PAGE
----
Saturday, 31 August 2013

Notting Hill Carnival

I spent last weekend at the Notting Hill Carnival and had an amazing time. 

Notting Hill Carnival has taken place on the Sunday and Monday of the August bank holiday since 1965. It was originally led by members of the West Indian migrant community in London, in particular those from Trinidad and Tobago (Trinis).

The first Notting Hill Carnival took place in 1959 in St. Pancras Town Hall as a response the racial tensions at the time, for example the Notting Hill Race Riots, which lasted a for a week during August and September 1959. This first Carnival was organised by Claudia Jones (who is widely recognised as being the ‘Mother of Carnival’), a Trinidadian journalist and political activist, and wasconsidered a huge success. In 1966 the first outdoors carnival was held, inspired by the London Free School and the hippie movement. The aim of this event was to promote cultural unity, and was spearheaded by Rhaune Laslett, a community activist. What started as a street party for local children turned into a carnival procession when Russell Henderson’s steel pan band went on a walkabout around local streets.

This was the first time that steelband music was played on any streets in England and it united the minority population, who felt alienated from community celebration. It laid the foundations for the Notting Hill Carnival procession that we see today, which starts at Emslie Horniman’s Pleasance and winds its way through the streets of Notting Hill on floats decked out with steel pan bands, followed by costumed dancers.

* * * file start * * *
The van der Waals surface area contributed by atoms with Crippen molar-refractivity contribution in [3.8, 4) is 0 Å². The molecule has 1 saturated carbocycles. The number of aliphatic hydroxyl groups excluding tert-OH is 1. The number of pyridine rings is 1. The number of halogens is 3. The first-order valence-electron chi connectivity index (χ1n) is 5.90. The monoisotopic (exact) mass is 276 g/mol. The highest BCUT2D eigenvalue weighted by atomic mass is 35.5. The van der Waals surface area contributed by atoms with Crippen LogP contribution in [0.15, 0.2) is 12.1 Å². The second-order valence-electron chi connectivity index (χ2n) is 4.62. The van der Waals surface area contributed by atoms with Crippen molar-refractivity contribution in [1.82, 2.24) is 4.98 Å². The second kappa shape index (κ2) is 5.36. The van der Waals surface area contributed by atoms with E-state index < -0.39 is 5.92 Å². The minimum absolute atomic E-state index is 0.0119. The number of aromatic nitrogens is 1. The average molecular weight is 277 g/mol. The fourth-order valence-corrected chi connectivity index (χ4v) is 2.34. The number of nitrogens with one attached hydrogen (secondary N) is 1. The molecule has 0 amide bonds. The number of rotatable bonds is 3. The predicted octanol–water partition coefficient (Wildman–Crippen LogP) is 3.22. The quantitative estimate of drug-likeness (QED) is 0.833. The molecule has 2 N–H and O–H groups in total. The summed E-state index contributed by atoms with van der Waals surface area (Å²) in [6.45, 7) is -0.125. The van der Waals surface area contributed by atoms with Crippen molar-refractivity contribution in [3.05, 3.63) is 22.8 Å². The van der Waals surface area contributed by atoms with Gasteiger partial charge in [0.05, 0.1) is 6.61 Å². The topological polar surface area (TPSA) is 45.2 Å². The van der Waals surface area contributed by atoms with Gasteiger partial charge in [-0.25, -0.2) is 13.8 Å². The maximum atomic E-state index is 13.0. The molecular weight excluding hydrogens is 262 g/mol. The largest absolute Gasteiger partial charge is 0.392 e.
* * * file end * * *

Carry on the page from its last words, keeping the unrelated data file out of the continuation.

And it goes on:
By 1976 the Notting Hill Carnival had developed its distinctive Caribbean feel, and was attracting upwards of 150,000 people. There were, however, still tensions between the police and the predominantly young Caribbean Carnival-goers, which resulted in riots. This was portrayed in a very one-sided way in the press, leading to fears that the Carnival could be cancelled. Thankfully however this didn’t happen, and since then it has gone from strength to strength, blossoming into the celebration of cultural diversity that it is today. In recent years it has attracted up to 50,000 performers, 38 sound systems and 2.5 million people over the weekend, making it the second largest street carnival in the world after Rio. In the years since its inception, Notting Hill Carnival has not forgotten its roots and has maintained its distinctive West Indian feel, helped in part by the establishment of over 40 static sound systems, playing everything from soca to dub, reggae, jazz, and calypso. From humble beginnings, Carnival has grown and grown: it is truly a spectacle not to be missed.